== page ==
The equipment used for this type of fishing consists of a fishing pole, line, leader, and hook. After the catch a stringer, club, cooler, and fillet kit are also highly recommended. A pair of decent waders is also vital and gives the fisher freedom to cross streams or move out deeper into the bay at will. The fishing pole should be rated medium-heavy so that it is strong enough to pull the hook quickly across the water. I was extraordinarily unsuccessful the first time I went Sockeye fishing when I used a lighter pole. The line should be rated for 30 to 40 pounds, double braided, and about 100 yards in length. The leader, from my understanding, can be either 12 or 18 inches but based on the rules of the locality in which we fished the 18 inch leader was required for snagging. The hook was three pronged and large with a weight at the center; this type of hook is known as a weighted treble hook.

Weighted Treble Hook 2
The weighted treble hook.

These listed items are the essentials required to snag sockeye and a few extra spares of most of the items is not a bad idea (I lost one treble hook and broke another during the course of the afternoon).

The process of snagging sockeye is extraordinarily repetitive, it involves casting your line and reeling in quickly at a pace of over six times per minute. The primary method of snagging involves throwing your line out with either a sidearm motion or over the shoulder. The hook hits the water and then you quickly reel in your line. Every third rotation you hank hard on the line pulling it across the water, using your body to get the hook to move with speed across the water. The hook should not skim surface of the water but pull just above the bottom where most of the sockeye can be found. This takes some practice and I am far from perfect but as I stood on the shore of Resurrection Bay I found myself watching the seasoned Alaskan fishers and tried to emulate their movement as much as possible.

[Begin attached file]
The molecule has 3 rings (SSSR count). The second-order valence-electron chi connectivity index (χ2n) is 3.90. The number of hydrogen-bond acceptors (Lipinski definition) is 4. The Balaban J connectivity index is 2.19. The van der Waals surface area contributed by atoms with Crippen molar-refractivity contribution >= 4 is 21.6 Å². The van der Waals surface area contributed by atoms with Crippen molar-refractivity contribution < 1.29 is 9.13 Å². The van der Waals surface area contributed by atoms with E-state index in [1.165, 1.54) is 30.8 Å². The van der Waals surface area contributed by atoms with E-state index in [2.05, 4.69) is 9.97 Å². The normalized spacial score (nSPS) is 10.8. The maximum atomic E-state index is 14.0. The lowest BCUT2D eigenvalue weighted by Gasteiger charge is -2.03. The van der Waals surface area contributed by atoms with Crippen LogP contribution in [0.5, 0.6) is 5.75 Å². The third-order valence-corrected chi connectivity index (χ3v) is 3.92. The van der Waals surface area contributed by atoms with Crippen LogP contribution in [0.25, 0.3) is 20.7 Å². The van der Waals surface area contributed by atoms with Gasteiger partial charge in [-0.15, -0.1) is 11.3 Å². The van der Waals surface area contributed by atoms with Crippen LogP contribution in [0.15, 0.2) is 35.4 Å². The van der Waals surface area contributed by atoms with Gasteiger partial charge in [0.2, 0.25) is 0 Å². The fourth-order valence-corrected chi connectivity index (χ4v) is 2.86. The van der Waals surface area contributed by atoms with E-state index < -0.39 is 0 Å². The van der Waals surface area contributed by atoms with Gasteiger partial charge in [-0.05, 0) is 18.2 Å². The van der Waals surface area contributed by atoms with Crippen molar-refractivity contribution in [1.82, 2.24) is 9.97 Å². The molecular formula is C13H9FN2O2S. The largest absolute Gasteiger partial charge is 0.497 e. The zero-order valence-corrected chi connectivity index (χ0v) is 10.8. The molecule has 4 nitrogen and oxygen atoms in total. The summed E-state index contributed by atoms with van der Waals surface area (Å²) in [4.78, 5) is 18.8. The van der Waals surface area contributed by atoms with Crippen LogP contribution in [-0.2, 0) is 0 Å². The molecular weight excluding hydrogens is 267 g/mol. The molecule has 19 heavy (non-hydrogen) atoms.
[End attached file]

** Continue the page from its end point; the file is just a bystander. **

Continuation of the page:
There was an alternative technique that I witnessed in the bay that the more successful fishers employed and I attempted to copy. Consequently, this was when I caught my sockeye. The technique is referred to as the Kenai Flip. The Kenai Flip is accomplished by casting your line but a short distance. Instead of reeling in the line simply let the hook sink for a second then yank it swiftly through the water. The free hand pulls part of the line in and the hand holding the pole completes a circular motion pulling the hook out of the water and then immediately casting again. The action is accomplished quickly and completed at a rate of 15 to 20 times per minute.

Casting the line and reeling in takes some practice but is a skill that can be picked up quickly.

I assume I witnessed more success with this technique because the more frequent casts give the fisher a greater number of opportunities for success. Additionally, it seemed to be easier to pull the line in with velocity. The trade off of this method is that it can be exhausting to perform over an extended period.

Once the sockeye is snagged on the line the fisher is required to reel in the line quickly and simultaneously back up. The salmon will vigorously attempt to free itself so the more quickly one gains the shore the greater the chances of success. The sockeye will flip and flop about on the shore and is extraordinarily slippery so killing it can be difficult for the experienced and inexperienced alike. The miniature acts of violence that occur periodically along the rocky Alaskan shore can be an amusing spectacle to the bored and less fortunate fishers standing around. A small plastic club picked up from any outdoor recreation department for a few dollars is the best at putting the fish to rest but a hardy rock or a solid kick has proved somewhat successful too. Once the salmon ceases moving, the stringer is used to keep the fish on a rope tied to your belt. This allows the salmon to stay fresh and dangle off the rope in the water. It also acts as a sort of badge along the shoreline, the successful and seasoned fishers often have upwards of five salmon in tow as they move up and down the shore.